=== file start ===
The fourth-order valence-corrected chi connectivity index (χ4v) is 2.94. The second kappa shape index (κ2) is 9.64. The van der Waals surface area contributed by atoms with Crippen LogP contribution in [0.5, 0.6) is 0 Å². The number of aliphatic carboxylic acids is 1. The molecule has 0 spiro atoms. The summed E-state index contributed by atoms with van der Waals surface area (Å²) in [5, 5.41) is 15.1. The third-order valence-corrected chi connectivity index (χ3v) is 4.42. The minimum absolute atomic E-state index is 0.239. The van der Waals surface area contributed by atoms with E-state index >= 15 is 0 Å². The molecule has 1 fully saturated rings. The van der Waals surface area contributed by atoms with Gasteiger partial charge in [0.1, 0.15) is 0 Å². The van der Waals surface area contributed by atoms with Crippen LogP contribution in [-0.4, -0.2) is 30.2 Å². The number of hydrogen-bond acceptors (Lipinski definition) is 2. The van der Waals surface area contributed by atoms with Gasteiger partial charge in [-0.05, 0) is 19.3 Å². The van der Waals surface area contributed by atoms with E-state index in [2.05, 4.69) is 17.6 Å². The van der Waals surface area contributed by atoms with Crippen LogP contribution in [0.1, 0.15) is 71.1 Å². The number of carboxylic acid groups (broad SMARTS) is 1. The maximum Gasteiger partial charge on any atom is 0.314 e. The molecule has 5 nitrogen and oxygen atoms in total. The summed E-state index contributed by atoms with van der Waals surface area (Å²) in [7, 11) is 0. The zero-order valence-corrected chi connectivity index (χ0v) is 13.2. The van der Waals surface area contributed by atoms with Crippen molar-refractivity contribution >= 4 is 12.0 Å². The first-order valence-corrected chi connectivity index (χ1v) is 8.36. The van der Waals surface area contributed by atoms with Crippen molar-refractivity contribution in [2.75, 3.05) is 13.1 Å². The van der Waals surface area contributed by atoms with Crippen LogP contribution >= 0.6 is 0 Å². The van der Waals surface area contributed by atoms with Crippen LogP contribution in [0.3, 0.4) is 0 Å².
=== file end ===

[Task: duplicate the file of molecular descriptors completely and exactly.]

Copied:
The fourth-order valence-corrected chi connectivity index (χ4v) is 2.94. The second kappa shape index (κ2) is 9.64. The van der Waals surface area contributed by atoms with Crippen LogP contribution in [0.5, 0.6) is 0 Å². The number of aliphatic carboxylic acids is 1. The molecule has 0 spiro atoms. The summed E-state index contributed by atoms with van der Waals surface area (Å²) in [5, 5.41) is 15.1. The third-order valence-corrected chi connectivity index (χ3v) is 4.42. The minimum absolute atomic E-state index is 0.239. The van der Waals surface area contributed by atoms with E-state index >= 15 is 0 Å². The molecule has 1 fully saturated rings. The van der Waals surface area contributed by atoms with Gasteiger partial charge in [0.1, 0.15) is 0 Å². The van der Waals surface area contributed by atoms with Crippen LogP contribution in [-0.4, -0.2) is 30.2 Å². The number of hydrogen-bond acceptors (Lipinski definition) is 2. The van der Waals surface area contributed by atoms with Gasteiger partial charge in [-0.05, 0) is 19.3 Å². The van der Waals surface area contributed by atoms with E-state index in [2.05, 4.69) is 17.6 Å². The van der Waals surface area contributed by atoms with Crippen LogP contribution in [0.1, 0.15) is 71.1 Å². The number of carboxylic acid groups (broad SMARTS) is 1. The maximum Gasteiger partial charge on any atom is 0.314 e. The molecule has 5 nitrogen and oxygen atoms in total. The summed E-state index contributed by atoms with van der Waals surface area (Å²) in [7, 11) is 0. The zero-order valence-corrected chi connectivity index (χ0v) is 13.2. The van der Waals surface area contributed by atoms with Crippen molar-refractivity contribution >= 4 is 12.0 Å². The first-order valence-corrected chi connectivity index (χ1v) is 8.36. The van der Waals surface area contributed by atoms with Crippen molar-refractivity contribution in [2.75, 3.05) is 13.1 Å². The van der Waals surface area contributed by atoms with Crippen LogP contribution >= 0.6 is 0 Å². The van der Waals surface area contributed by atoms with Crippen LogP contribution in [0.3, 0.4) is 0 Å².